Cancer of the large intestine is referred to as colon cancer, although it can also include cancer of the rectum. Before it becomes cancer, it can begin as polyps, which form along the tissue. Unfortunately, these aren't something that you would be aware of as they begin to form, unless symptoms start to indicate a growth in this area. Screening tests by your doctor should be a common practice, particularly for men over 50, although this type of disease can affect anyone.
Like other forms of cancer, there are a number of colon cancer treatment options to choose from. Some of these help to eradicate the disease, while others only treat the symptoms in the hopes of making the patient more comfortable. Whether curative or palliative, your doctor will try to offer you the treatment with the lowest risk and the highest percent for successfully curing the disease when possible.
In the early stages of the disease, colon cancer treatment options commonly include surgery. It is most effective before the tumor gets too large, or the cancerous cells have spread throughout he body. A laparoscopic colorectal cancer surgery may be used to operate with minimal tissue damage and scarring, using tiny scopes to monitor the work being performed, rather than creating a large and unnecessary entry in the tissue.
In some cases, a colostomy may be required as a short or long term treatment. This provides the patient with a way to clear waste properly without the risk of infection if the cancer makes it impossible to do so naturally. During this procedure a surgeon creates a means of disposal which collects waste outside of the body through a surgical hole in the colon. It is a temporary solution, which is sometimes used when the rectum is healing from another surgery, or when it is being prepared for surgery through additional methods of treatment.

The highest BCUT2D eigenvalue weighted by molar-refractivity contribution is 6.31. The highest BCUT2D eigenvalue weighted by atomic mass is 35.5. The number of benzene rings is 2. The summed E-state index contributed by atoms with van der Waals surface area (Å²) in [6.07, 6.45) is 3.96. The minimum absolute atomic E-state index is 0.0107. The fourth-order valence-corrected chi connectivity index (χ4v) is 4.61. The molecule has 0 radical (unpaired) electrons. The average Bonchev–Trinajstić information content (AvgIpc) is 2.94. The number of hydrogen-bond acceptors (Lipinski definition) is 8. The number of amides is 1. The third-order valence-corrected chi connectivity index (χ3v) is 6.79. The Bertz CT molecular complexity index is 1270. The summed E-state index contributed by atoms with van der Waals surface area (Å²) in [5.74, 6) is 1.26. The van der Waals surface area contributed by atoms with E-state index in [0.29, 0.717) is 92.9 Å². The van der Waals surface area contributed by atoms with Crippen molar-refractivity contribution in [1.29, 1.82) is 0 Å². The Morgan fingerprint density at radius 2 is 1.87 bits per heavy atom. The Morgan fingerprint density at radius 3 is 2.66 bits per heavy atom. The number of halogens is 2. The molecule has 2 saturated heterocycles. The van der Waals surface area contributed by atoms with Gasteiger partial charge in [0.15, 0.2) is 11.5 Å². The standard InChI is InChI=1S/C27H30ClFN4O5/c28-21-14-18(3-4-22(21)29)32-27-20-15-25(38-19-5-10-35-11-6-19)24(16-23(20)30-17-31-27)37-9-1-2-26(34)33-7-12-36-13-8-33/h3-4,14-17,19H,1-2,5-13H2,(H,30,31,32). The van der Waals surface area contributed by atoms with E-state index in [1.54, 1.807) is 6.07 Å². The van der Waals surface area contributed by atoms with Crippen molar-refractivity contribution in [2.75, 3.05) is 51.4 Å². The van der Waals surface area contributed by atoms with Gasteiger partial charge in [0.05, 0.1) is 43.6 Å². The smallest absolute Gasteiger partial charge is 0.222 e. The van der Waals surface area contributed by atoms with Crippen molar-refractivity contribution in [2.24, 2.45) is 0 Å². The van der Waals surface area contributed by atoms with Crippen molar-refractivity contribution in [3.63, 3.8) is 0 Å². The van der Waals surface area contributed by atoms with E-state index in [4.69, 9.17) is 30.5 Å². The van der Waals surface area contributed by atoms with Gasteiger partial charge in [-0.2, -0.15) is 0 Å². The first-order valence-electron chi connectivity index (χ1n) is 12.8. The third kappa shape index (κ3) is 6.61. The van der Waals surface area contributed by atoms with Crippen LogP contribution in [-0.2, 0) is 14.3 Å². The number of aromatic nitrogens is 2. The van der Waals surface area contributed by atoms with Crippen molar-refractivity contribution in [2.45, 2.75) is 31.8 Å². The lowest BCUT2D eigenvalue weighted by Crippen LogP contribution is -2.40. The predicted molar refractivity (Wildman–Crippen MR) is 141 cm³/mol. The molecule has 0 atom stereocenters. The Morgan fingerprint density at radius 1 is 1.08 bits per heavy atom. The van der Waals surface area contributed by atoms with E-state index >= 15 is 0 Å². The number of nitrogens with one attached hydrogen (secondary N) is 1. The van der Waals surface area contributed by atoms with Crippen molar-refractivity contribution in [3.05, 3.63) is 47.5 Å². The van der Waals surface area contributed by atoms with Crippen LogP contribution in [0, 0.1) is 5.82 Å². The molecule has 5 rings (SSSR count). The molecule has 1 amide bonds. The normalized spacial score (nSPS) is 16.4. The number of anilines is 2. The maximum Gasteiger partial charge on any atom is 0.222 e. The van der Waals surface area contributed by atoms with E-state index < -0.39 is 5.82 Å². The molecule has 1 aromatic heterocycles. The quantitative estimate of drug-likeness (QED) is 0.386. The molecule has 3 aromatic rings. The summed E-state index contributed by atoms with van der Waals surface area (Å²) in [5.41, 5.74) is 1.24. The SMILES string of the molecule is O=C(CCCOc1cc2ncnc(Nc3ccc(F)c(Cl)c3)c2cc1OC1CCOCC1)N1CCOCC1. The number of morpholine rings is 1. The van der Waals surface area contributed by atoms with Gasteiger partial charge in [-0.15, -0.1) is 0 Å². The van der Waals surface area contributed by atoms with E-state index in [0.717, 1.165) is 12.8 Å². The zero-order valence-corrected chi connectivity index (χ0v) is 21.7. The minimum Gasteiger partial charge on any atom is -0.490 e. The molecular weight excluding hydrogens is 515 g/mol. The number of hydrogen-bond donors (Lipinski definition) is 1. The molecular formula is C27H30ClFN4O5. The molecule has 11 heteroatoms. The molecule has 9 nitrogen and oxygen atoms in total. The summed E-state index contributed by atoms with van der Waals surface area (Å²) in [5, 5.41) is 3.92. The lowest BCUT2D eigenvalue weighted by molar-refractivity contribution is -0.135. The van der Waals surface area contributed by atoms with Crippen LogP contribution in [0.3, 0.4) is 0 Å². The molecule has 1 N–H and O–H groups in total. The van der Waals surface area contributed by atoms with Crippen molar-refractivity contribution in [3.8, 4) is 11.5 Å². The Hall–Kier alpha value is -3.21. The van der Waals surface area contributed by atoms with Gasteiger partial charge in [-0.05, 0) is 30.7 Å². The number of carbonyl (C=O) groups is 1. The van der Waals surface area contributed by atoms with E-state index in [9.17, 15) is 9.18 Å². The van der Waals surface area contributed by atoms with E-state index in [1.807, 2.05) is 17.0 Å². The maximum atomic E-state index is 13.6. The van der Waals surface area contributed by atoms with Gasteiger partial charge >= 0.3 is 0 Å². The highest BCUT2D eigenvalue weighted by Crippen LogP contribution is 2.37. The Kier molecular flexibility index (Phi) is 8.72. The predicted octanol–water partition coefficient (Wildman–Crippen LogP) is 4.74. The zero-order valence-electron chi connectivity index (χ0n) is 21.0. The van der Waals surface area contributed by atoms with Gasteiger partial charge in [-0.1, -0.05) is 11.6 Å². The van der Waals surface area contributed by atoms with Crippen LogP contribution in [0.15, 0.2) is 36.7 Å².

Other surgical procedures may also be required in the mix of colon cancer treatment options, particularly if it has spread into the lymph nodes or other organs within the body. Testing before any major surgery will alert your physician to this.
A second common treatment for colon cancer is radiation therapy, which utilizes x rays with high energy with the goal of shrinking cancerous cells, or in some cases, eliminate them altogether. This is a common procedure used in combination with other treatment options, especially to deter the cancer from returning following treatment.
Stereotactic radiation therapy, brachytherapy, and external-beam radiation therapy may be used in this type of treatment.
A third type of treatment used commonly in colon cancer is chemotherapy, which uses medications to kill the cancerous cells in the body. Unlike other forms of medication, chemotherapy is entered through the bloodstream using intravenous methods. This allows the medicine to reach its destination faster and target areas where the cancer is located. Side effects of the treatment include fatigue, nausea, and hair loss in some cases, while others will see minimal negativity associated with the drugs.